Middleton, Beaufort, and Savannah

Leaving the stately mansions and leafy gardens behind, we headed out of Charleston early today and no, we didn’t have enough time to see it all.
We went to the plantation country, where, once again, our time was short and all we managed to see was just one plantation, Middleton Place. We would really need a whole day to cover only this one plantation. But even in the couple of hours we spent there, we got a feel of the life before the civil War – both high (for the owners) and low (for the slaves). You can understand why white Southerners went to war to preserve their way of life and why the Yankees fought to destroy it.
Most of the plantation was burned in the Civil War, but the part that has been restored lets you glimpse the lavish lifestyle of the owners and the miserable life of the slaves.
The grounds were vast and bucolic. A pond,encircled by ancient oaks with Spanish moss hanging off their branches and reaching out for the water, was that of a painting – a beauty so profound, you could hardly believe it real.
En route to Savannah, we made a slight detour for the costal resort town of Beaufort. A few miles before reaching Beaufort, we came upon a stand on the road advertising homemade ciders and pies. So we stopped and went in. In addition to blueberry pies and blueberry/strawberry cider (delicious!) we tasted boiled peanuts (ugh) and unshelled deep-fried peanuts (interesting). The pie and the cider, though, were well worth the stop.
Beaufort is a small town with a large number of antebellum homes. The town is pristine, civilized, with no riffraff. I don’t know if it’s worth the detour, but personally, I enjoyed strolling by stately pre-Civil War mansions and then on the main street with art galleries selling local artsy crafts and jewelry.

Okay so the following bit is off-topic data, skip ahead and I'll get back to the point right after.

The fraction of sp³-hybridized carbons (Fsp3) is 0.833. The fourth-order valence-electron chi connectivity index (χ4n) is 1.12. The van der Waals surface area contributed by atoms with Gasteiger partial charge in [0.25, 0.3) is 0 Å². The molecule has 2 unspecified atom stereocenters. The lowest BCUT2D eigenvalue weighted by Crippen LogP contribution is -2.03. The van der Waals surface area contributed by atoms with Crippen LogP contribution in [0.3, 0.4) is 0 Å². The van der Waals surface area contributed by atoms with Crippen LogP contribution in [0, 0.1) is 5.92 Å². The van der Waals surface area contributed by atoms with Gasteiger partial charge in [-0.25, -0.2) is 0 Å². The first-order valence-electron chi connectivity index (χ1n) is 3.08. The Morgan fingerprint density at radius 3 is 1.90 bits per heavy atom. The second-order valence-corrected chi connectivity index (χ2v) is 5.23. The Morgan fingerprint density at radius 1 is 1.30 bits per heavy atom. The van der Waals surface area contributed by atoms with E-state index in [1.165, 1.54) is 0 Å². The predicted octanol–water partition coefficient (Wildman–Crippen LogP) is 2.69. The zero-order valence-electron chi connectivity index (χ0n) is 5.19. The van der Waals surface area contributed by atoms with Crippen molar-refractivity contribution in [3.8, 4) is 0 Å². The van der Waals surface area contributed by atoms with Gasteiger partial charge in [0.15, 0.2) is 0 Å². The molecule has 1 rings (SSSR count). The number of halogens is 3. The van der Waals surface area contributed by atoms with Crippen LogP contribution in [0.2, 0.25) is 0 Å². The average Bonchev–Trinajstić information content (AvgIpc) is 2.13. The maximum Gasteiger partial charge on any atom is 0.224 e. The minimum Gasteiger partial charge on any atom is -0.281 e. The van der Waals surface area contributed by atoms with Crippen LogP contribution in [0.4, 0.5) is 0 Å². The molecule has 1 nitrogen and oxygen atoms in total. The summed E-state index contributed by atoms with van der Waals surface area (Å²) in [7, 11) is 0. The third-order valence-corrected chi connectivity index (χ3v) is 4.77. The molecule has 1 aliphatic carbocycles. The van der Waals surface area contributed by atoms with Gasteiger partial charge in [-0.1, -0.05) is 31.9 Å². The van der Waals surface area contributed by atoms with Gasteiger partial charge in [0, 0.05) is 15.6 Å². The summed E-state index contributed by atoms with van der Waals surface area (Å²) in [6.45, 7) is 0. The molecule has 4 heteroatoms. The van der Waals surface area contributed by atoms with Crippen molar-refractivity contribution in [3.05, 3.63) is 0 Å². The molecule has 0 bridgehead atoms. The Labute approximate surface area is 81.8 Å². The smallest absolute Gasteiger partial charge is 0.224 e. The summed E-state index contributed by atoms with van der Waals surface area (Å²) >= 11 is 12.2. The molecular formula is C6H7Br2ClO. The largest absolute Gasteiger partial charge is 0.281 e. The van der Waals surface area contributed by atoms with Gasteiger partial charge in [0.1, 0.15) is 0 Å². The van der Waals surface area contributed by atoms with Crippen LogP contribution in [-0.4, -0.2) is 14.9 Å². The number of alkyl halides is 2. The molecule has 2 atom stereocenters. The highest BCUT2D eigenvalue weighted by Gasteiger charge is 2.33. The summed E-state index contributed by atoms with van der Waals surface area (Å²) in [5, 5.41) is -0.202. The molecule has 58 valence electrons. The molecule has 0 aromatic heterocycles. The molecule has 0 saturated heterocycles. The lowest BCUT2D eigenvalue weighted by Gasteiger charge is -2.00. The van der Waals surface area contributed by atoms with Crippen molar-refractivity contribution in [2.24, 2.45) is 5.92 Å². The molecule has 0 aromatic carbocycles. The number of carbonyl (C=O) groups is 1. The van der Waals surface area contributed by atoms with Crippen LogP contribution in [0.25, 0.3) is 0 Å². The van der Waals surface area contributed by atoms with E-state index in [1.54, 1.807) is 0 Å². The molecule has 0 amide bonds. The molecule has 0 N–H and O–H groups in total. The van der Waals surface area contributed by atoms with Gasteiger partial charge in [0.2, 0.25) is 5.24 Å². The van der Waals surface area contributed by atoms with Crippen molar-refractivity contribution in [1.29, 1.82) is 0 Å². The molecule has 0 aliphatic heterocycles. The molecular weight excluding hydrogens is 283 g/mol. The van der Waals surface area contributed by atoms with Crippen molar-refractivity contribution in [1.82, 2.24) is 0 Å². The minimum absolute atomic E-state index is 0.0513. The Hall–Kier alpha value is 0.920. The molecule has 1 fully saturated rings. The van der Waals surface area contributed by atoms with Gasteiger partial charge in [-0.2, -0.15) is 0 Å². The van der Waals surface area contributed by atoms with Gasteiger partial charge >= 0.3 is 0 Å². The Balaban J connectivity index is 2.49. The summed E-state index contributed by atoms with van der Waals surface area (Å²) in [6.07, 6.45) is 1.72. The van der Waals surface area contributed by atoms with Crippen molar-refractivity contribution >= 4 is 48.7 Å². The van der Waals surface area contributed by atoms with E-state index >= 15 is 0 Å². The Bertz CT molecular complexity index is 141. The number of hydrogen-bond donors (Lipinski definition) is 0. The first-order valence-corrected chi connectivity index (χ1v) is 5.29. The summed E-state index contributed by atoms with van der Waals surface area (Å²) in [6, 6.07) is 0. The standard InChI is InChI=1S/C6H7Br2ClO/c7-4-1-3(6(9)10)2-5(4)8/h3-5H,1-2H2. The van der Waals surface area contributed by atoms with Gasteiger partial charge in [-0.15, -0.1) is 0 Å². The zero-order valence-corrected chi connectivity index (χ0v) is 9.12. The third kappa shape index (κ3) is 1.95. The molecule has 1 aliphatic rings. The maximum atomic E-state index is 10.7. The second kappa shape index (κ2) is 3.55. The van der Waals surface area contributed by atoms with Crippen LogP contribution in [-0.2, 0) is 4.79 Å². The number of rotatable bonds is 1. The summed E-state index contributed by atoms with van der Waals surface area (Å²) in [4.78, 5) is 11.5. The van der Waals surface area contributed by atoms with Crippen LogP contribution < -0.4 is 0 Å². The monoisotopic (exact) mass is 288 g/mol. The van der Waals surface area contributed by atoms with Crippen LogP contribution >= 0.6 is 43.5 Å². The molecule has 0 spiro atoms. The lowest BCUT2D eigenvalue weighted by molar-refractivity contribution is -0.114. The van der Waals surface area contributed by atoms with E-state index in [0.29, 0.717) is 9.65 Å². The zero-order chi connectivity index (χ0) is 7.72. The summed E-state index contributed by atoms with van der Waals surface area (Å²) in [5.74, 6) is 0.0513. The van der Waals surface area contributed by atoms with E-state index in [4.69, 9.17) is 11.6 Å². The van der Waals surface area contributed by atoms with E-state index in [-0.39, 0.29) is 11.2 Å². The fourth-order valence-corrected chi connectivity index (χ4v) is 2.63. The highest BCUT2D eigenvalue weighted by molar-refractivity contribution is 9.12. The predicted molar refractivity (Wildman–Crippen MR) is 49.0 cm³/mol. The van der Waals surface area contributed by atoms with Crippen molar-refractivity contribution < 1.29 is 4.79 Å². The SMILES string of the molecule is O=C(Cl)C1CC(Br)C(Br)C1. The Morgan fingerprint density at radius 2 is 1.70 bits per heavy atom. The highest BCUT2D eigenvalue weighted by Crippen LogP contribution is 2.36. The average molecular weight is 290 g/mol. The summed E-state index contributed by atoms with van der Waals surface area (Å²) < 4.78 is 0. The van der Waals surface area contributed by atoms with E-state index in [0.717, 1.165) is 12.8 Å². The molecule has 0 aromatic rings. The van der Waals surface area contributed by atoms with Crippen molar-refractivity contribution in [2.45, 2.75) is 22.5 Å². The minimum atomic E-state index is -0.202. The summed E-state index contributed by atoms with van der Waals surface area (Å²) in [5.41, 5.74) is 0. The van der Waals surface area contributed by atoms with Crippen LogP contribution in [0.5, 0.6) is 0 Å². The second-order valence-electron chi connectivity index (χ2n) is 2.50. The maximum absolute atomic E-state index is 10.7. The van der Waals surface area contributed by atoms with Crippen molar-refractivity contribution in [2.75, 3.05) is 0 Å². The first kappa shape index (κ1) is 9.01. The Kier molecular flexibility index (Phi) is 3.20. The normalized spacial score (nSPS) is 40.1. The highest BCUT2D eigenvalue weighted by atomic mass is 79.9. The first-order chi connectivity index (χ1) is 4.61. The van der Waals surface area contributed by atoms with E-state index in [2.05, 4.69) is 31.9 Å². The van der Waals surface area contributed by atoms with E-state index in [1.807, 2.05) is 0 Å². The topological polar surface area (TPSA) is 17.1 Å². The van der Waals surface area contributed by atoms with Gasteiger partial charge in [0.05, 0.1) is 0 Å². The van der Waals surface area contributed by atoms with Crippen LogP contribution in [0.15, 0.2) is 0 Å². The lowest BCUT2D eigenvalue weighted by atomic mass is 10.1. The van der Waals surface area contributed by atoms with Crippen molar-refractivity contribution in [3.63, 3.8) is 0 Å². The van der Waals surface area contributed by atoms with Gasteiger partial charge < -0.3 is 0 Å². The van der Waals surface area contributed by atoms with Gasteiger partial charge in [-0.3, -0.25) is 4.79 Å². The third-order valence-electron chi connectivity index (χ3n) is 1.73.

Next door to the visitor’s center, we stumbled upon an 18th century synagogue – could have fooled us. it looked like a Baptist church from the outside. Who would have expected to have an active Jewish community in this small town deep in the South!?
We arrived in Savannah in the evening. The first thing that struck us was how crowded the streets were! Charleston was completely deserted in the evening. In the darkness, we felt uncomfortable walking the empty streets there. Here, people mill around, sit on the benches in numerous parks, the town is well lit and restaurants are full. I don’t know how it’s going to look in the daylight, but at night it is lively and pretty – not as charming maybe as Charleston, but more city-like and vibrant. Here too, we stumbled upon a synagogue (this is becoming a Jewish tour of the South :-). Here too, if it were not for the Jewish star on the facade, we would have taken it for a Catholic church, why, with it’s steeple and its neo-Gothic structure, who would have thought???
There were people hanging out outside. They started walking in and we followed
This was a wedding rehearsal, and thus we became wedding crashers 🙂
Well, not exactly… We were honest and told the very cool young rabbi that we just wanted to see the interior. He was very sweet and told us to wait until the end of the rehearsal, and then personally took us on a tour of the sanctuary and the museum. Actually, it was a neat museum! Spanish and Portuguese Jews landed in this area in 1733 and founded a shul. In the museum, among other artifacts, they have letters from George Washington and Thomas Jefferson to the synagogue officials, and also a torah scroll dating to the 15th century and brought to the New World by these Spanish exiles.
Tomorrow, we’ll check out the city in the daylight and report if our positive impression still holds.


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